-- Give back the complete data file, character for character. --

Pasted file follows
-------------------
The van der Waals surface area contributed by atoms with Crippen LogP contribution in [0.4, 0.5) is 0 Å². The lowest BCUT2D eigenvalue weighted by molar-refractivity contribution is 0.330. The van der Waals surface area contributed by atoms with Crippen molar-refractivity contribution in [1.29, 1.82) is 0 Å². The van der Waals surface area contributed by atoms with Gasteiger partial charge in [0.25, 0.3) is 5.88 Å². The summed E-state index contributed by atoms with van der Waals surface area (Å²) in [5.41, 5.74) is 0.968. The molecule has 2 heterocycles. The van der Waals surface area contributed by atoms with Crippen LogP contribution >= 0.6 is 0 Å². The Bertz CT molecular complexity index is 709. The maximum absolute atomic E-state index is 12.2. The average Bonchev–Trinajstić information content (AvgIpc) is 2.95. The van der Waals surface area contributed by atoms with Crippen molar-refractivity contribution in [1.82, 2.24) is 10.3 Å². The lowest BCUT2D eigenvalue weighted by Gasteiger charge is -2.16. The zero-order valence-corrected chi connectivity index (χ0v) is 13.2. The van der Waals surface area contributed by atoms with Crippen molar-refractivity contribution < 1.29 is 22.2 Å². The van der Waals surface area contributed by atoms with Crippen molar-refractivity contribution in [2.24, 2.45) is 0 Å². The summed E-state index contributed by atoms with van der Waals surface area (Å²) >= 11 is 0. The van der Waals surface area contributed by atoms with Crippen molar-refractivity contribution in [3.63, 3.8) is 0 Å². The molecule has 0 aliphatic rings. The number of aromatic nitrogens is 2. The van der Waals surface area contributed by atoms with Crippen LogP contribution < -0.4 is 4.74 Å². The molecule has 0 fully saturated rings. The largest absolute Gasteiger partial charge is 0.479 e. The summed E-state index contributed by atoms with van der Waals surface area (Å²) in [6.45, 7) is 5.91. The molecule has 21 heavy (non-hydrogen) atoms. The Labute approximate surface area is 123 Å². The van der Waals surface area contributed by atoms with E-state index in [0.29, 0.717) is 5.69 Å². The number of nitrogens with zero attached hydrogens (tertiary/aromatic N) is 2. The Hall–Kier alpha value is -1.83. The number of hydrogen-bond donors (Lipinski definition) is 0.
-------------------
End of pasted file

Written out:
The van der Waals surface area contributed by atoms with Crippen LogP contribution in [0.4, 0.5) is 0 Å². The lowest BCUT2D eigenvalue weighted by molar-refractivity contribution is 0.330. The van der Waals surface area contributed by atoms with Crippen molar-refractivity contribution in [1.29, 1.82) is 0 Å². The van der Waals surface area contributed by atoms with Gasteiger partial charge in [0.25, 0.3) is 5.88 Å². The summed E-state index contributed by atoms with van der Waals surface area (Å²) in [5.41, 5.74) is 0.968. The molecule has 2 heterocycles. The van der Waals surface area contributed by atoms with Crippen LogP contribution >= 0.6 is 0 Å². The Bertz CT molecular complexity index is 709. The maximum absolute atomic E-state index is 12.2. The average Bonchev–Trinajstić information content (AvgIpc) is 2.95. The van der Waals surface area contributed by atoms with Crippen molar-refractivity contribution in [1.82, 2.24) is 10.3 Å². The lowest BCUT2D eigenvalue weighted by Gasteiger charge is -2.16. The zero-order valence-corrected chi connectivity index (χ0v) is 13.2. The van der Waals surface area contributed by atoms with Crippen molar-refractivity contribution < 1.29 is 22.2 Å². The van der Waals surface area contributed by atoms with Crippen molar-refractivity contribution in [2.24, 2.45) is 0 Å². The summed E-state index contributed by atoms with van der Waals surface area (Å²) >= 11 is 0. The van der Waals surface area contributed by atoms with Crippen molar-refractivity contribution in [3.63, 3.8) is 0 Å². The molecule has 0 aliphatic rings. The number of aromatic nitrogens is 2. The van der Waals surface area contributed by atoms with Crippen LogP contribution < -0.4 is 4.74 Å². The molecule has 0 fully saturated rings. The largest absolute Gasteiger partial charge is 0.479 e. The summed E-state index contributed by atoms with van der Waals surface area (Å²) in [6.45, 7) is 5.91. The molecule has 21 heavy (non-hydrogen) atoms. The Labute approximate surface area is 123 Å². The van der Waals surface area contributed by atoms with E-state index in [0.29, 0.717) is 5.69 Å². The number of nitrogens with zero attached hydrogens (tertiary/aromatic N) is 2. The Hall–Kier alpha value is -1.83. The number of hydrogen-bond donors (Lipinski definition) is 0.